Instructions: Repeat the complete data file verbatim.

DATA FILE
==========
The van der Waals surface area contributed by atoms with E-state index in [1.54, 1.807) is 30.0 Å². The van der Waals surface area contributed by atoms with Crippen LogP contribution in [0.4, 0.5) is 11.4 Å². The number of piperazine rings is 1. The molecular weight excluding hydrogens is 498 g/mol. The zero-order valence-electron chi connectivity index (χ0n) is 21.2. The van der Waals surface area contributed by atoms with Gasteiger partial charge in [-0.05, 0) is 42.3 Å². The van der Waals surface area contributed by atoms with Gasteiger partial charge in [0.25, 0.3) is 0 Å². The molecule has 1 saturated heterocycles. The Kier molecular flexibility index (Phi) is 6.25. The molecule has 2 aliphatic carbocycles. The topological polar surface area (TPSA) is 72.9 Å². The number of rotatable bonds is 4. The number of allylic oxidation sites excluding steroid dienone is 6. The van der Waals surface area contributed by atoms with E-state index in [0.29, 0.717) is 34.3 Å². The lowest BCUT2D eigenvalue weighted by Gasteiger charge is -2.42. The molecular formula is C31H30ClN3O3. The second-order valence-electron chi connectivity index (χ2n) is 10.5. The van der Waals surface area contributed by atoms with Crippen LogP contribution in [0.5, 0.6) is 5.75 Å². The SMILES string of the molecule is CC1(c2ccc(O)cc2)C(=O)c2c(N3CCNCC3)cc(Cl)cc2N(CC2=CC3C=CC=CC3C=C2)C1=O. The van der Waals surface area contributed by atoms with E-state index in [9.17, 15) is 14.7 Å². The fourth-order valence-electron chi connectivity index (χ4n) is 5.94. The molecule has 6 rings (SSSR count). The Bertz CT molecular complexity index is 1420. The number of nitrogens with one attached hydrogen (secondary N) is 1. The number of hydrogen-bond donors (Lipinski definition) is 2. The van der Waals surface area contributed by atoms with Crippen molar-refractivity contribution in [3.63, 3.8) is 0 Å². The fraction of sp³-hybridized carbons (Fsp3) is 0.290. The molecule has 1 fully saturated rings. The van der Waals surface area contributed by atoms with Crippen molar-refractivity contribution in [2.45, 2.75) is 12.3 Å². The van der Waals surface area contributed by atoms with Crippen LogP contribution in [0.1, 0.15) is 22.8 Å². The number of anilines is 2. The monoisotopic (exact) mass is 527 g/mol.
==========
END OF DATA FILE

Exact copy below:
The van der Waals surface area contributed by atoms with E-state index in [1.54, 1.807) is 30.0 Å². The van der Waals surface area contributed by atoms with Crippen LogP contribution in [0.4, 0.5) is 11.4 Å². The number of piperazine rings is 1. The molecular weight excluding hydrogens is 498 g/mol. The zero-order valence-electron chi connectivity index (χ0n) is 21.2. The van der Waals surface area contributed by atoms with Gasteiger partial charge in [-0.05, 0) is 42.3 Å². The van der Waals surface area contributed by atoms with Gasteiger partial charge in [0.25, 0.3) is 0 Å². The molecule has 1 saturated heterocycles. The Kier molecular flexibility index (Phi) is 6.25. The molecule has 2 aliphatic carbocycles. The topological polar surface area (TPSA) is 72.9 Å². The number of rotatable bonds is 4. The number of allylic oxidation sites excluding steroid dienone is 6. The van der Waals surface area contributed by atoms with E-state index in [0.29, 0.717) is 34.3 Å². The lowest BCUT2D eigenvalue weighted by Gasteiger charge is -2.42. The molecular formula is C31H30ClN3O3. The second-order valence-electron chi connectivity index (χ2n) is 10.5. The van der Waals surface area contributed by atoms with Crippen LogP contribution in [0.5, 0.6) is 5.75 Å². The SMILES string of the molecule is CC1(c2ccc(O)cc2)C(=O)c2c(N3CCNCC3)cc(Cl)cc2N(CC2=CC3C=CC=CC3C=C2)C1=O. The van der Waals surface area contributed by atoms with E-state index in [9.17, 15) is 14.7 Å². The fourth-order valence-electron chi connectivity index (χ4n) is 5.94. The molecule has 6 rings (SSSR count). The Bertz CT molecular complexity index is 1420. The number of nitrogens with one attached hydrogen (secondary N) is 1. The number of hydrogen-bond donors (Lipinski definition) is 2. The van der Waals surface area contributed by atoms with Crippen molar-refractivity contribution in [3.63, 3.8) is 0 Å². The fraction of sp³-hybridized carbons (Fsp3) is 0.290. The molecule has 1 fully saturated rings. The van der Waals surface area contributed by atoms with Crippen molar-refractivity contribution in [2.45, 2.75) is 12.3 Å². The van der Waals surface area contributed by atoms with Crippen LogP contribution in [0.1, 0.15) is 22.8 Å². The number of anilines is 2. The monoisotopic (exact) mass is 527 g/mol.